Wildcat Drive

School pride should be high priority for students and community

Wildcat Drive

   In some schools, school spirit isn’t a big deal. Posters supporting their teams might not line the walls, and students might not fight to be on the front row for the next home sporting event. In other schools, school spirit happens to be everything. Giant posters of each player on each sports team are made, flyers are posted around the school following sporting events, and the pep club is the most popular club. Warsaw happens to fall in the middle.

  For students, spirit weeks, attending the next home sporting event, and showing school spirit in any way possible isn’t always a priority. For others, it is never a priority. In my opinion, school spirit should be something everyone, at least, gets excited about. I know that whenever I see posters going up for spirit weeks, I get really excited. I love participating with my friends, and I love being able to participate with my class. This is a big part of my high school experience and it is part of what makes these years fun.

  Be proud to be a WHS student, whether you’re taking pride in your academics, cheering in the stands with Wildcat Nation, or becoming part of a sports team. Being an athlete myself, I know how good it feels to look over and see the pep club section filled with classmates, and being able to hear them whether I’m doing well on the court or not.

  Not only is it fun to show Warsaw pride, but studies have shown students who have school pride perform better.

   According to “California’s Vista Murrieta: America’s Most Spirited High School” by National Federation of State High School Associations, students with higher levels of spirit perform better academically, are more engaged and involved, and feel more connected to their school and their community. In “School Spirit: the Connection between Student Achievement, Involvement and Confidence” by Varsity Papers, the majority of principals, resting at 92 percent, feel that high school spirit is tied to high student achievement.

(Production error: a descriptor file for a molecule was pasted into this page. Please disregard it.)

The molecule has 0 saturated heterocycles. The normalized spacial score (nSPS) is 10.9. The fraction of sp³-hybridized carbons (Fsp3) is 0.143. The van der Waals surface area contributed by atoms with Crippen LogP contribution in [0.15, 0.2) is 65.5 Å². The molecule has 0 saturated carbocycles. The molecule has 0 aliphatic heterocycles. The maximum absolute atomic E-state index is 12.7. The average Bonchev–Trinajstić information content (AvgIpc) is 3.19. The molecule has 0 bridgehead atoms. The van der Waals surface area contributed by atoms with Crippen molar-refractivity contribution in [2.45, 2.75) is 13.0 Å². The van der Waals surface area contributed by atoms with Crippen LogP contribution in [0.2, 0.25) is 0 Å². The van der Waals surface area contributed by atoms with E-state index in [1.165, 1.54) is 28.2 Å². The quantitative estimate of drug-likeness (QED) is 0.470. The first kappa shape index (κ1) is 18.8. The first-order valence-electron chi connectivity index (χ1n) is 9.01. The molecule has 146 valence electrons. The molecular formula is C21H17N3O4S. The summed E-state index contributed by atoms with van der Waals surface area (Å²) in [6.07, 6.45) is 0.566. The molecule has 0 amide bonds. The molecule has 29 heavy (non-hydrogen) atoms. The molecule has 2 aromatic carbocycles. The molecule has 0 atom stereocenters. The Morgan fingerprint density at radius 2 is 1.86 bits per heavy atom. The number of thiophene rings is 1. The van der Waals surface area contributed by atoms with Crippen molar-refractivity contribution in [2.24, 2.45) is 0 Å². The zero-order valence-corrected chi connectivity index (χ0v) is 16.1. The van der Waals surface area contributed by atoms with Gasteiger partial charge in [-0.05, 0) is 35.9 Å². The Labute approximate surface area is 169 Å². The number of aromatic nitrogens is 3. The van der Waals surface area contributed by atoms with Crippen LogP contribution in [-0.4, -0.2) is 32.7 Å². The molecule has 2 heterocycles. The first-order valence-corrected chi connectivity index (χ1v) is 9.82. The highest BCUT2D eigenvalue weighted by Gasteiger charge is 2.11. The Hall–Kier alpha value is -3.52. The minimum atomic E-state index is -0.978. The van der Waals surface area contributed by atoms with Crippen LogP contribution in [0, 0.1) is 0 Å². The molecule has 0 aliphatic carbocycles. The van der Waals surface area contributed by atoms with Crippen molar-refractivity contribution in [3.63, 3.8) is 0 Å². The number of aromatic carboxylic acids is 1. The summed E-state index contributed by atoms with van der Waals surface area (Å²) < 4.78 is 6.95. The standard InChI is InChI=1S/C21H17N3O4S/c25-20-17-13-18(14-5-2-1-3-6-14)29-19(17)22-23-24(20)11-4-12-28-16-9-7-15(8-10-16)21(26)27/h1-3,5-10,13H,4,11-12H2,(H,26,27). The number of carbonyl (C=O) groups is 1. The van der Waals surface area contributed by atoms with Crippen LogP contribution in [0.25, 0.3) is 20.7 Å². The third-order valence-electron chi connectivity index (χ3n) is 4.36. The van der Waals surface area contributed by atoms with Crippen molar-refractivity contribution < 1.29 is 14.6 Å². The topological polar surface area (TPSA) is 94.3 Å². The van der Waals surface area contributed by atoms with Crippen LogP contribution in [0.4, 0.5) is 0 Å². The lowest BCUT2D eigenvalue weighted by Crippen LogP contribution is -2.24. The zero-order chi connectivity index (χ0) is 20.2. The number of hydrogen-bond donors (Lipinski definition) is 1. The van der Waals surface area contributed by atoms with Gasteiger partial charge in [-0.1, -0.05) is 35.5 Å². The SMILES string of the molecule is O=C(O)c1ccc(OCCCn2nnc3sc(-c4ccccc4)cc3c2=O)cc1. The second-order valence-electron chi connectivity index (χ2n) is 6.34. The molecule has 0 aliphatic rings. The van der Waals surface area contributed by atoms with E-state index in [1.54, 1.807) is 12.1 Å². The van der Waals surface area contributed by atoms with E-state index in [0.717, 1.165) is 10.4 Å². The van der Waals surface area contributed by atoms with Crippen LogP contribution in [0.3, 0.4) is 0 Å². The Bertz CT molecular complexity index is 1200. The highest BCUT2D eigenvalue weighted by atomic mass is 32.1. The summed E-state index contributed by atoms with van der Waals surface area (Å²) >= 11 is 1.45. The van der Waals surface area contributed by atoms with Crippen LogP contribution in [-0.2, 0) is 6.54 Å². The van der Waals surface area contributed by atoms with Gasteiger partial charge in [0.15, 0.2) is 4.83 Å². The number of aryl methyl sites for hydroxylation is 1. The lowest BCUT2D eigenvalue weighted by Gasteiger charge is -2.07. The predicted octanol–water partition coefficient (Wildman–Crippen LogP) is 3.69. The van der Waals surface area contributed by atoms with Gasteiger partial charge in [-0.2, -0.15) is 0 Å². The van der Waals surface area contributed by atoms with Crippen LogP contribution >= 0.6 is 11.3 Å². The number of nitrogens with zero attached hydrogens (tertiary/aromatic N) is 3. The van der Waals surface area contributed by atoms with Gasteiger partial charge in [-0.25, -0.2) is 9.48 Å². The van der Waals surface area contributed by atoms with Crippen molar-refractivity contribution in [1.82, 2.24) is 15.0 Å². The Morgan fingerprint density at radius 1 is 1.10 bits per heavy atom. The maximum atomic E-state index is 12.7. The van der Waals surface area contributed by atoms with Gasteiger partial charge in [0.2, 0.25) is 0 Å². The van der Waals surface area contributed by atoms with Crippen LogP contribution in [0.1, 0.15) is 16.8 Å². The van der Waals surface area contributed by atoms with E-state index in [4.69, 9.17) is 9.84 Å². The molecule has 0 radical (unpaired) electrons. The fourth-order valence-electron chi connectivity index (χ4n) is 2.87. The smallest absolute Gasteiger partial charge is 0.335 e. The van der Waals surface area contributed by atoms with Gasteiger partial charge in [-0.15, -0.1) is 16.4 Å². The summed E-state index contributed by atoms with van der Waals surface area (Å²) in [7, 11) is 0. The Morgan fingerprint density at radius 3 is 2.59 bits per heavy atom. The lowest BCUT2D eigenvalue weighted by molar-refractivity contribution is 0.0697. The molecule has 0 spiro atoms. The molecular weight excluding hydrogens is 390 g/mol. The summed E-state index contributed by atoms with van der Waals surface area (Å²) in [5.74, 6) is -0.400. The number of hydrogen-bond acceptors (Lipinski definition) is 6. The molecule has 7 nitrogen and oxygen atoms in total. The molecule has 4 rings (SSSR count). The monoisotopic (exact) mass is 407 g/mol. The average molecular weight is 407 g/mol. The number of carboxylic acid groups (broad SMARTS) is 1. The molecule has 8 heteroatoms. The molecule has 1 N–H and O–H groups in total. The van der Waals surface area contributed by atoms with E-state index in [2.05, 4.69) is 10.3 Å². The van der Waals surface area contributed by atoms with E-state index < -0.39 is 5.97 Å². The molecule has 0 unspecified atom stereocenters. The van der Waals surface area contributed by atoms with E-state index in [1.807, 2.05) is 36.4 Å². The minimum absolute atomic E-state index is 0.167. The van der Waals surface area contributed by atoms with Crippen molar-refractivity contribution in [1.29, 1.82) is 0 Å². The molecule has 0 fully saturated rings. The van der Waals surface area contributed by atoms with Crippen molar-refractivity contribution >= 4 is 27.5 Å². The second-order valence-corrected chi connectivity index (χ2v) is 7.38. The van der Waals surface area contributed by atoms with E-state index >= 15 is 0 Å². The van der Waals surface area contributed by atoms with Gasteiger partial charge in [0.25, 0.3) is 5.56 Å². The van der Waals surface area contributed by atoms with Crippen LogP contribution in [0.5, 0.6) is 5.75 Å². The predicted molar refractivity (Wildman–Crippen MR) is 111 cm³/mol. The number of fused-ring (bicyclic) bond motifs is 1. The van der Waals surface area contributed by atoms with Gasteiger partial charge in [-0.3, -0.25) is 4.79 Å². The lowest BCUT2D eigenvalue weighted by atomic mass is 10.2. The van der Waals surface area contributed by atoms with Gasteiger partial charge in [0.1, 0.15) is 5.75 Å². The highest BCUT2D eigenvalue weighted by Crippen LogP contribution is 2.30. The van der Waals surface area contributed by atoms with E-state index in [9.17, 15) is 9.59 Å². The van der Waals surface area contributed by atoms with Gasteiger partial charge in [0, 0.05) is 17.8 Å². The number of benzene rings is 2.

Having school spirit and pride means having pride in yourself, your classmates and in your school. This goes beyond the volleyball court or the softball field. It should be in the classroom, the hallways, the cafeteria, and in the community.  School pride can also mean resisting from pointing out every flaws you see, whether it be a sports team, or the school in general. Complaining that the students don’t have pride or spirit in their school simply perpetuates the problem. When you are tempted to complain or bad mouth your school, think about what you can do to help fix the problems and create a positive atmosphere of pride. Along with the title of valedictorian and “Most likely to Succeed,” perhaps “Most School Spirit” should be the title we are all aiming for.